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Story Starters: Helping Children Write Like They've Never Written Before Review by Kate KesslerKaren Andreola
Charlotte Mason Research and Supply Company
Story Starters begins with Notes for the Teacher. Here is where Mrs. Andreola writes one of her gems: "At the heart of writing is the ability to tell - the ability to narrate." What your child will learn in these pages is "how to tell." She begins by explaining the importance of quality books as the main source of your child's composition. "Putting what he has read (or what has been read to him) in his own words, he is learning, from the authors of these books, how to use words." How often I have seen my children use certain phrases they have learned from our reading time (or their own) in their writing with no prompting from me at all. They enjoy the way the words sound or feel on their lips (or pen) so they use them.
She goes on to discuss Creative Narration, ways to prompt a child to narrate imaginatively, Writing with Feeling, Stories of Virtue, Worth a Thousand Words (the use of creative pictures included throughout the book), New Attitude (which delves into empowering your child to write "at a new level of vibrancy that communicates the best of what is going on in his developing mind and emotions."
How does one develop Creative Narration and Writing with Feeling? She discusses it in detail with all sorts of helpful instruction to both you and your child. The child is free to write whatever he wants and he can delve into his own stores of knowledge he may have from his own reading, his own experiences, or anything his imagination can concoct!
So what are these Story Starters and how are they used? Each starter has one or more mostly full-page pictures in the Victorian style of some event or portion of a story that has yet to be resolved. Examples of these include things like a house fire with older children in the process of rescuing younger ones, a kitten staring at a crab ready to snap, a brother in the process of rescuing siblings from a flood through an open window, light shining through a curtained window on a baby with children looking on in astonishment, a young girl discovering a hidden baby in the shrubbery, a crow with lace in its mouth, a porter being upbraided by a stationmaster in the process of rescuing a dog, a boy offering a horse oats, a man with a mysterious trunk, an Indian with a small child, a seaside scene with an old sailor and children, a shoeshine boy with a gentleman, a battlefield scene, various animal stories with excitement involving tigers or whales, small children with small animals and various things like crabs with candles on their backs, knights and ladies, and many many more!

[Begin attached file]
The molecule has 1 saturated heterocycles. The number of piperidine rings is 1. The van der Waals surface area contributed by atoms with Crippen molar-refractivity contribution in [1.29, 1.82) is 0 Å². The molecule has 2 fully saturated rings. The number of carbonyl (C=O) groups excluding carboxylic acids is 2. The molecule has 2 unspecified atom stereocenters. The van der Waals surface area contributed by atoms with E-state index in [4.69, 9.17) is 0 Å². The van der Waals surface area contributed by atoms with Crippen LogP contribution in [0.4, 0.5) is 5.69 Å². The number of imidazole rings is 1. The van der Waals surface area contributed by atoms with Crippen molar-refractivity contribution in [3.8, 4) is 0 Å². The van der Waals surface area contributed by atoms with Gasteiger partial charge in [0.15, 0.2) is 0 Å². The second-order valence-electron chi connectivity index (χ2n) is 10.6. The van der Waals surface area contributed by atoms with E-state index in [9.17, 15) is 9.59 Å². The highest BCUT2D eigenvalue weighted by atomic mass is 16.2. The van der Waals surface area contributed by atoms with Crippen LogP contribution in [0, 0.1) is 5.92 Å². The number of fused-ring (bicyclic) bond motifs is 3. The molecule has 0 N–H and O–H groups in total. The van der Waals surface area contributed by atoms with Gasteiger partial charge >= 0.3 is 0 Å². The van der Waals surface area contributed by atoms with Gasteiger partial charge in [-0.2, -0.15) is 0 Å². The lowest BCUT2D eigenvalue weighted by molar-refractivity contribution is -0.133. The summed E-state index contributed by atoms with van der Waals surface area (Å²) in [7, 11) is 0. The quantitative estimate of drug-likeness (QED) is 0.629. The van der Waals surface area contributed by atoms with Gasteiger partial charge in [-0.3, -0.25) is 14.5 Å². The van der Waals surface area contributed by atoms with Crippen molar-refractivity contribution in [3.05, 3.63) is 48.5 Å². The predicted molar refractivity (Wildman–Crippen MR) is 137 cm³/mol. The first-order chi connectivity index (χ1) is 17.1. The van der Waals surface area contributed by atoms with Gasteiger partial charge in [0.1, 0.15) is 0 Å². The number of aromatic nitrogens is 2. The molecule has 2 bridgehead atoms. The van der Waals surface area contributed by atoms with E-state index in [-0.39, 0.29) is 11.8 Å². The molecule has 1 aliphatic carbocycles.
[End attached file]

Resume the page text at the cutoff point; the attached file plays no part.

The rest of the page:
The "story" portion is provided in various ways. Most of the 67 Story Starters are labeled with level of difficulty so if your child is new to writing you will want to start with a beginner story. Once you find the level of difficulty you will choose a picture that appeals to your child (we let our children pick their own to start) and then read the story's beginning that has been written for you; the "starter." For example, story number 8 is called "Morning Wake-Up Call" and has the picture of a boy sending a crab into a bedroom with a candle burning on top of it (not harming the crab) and another picture mentioned above with the crab and a kitten. It begins like this:
Getting Rosie up in the morning was the hardest work. Ever since the baby had been born, six-year-old Rosie had taken to staying in bed while Mother attended to the baby in the next room. Brother Lionel had an idea. "I know how to get her up, Mom." he said one morning.
"Rosie, it's time to get up!" he called.
"In a minute," she answered.
But Lionel knew that his dawdling sister would be lying in her bed for more than a few minutes. A big smile spread across his face as he energetically ran down the stairs to the kitchen, remembering the basket of crabs he had caught the day before. (...)
Lionel was in high spirits. He worked quickly and quietly, all the while suppressing his urge to laugh. From the dining room he collected candle stubs.
"Continue the action of the story as if you were in the next room watching all that takes place. Explain step by step how Lionel got Rosie out of bed. You are free to use the picture of Lionel's cat, too, to add to the action."
This is one of the more brief starters as some of them are really quite in-depth but leave a potentially great story for your child to write! Following the story starter she has listed "Writing Help" with thoughtful questions to help provoke the child's mind to think and write. She encourages action and dialog and asks, "Do you think Lionel's stunt helped Rosie break her slothful habit of staying in bed?" She then provides "Additional Challenge" that offers more inspiration for the writer.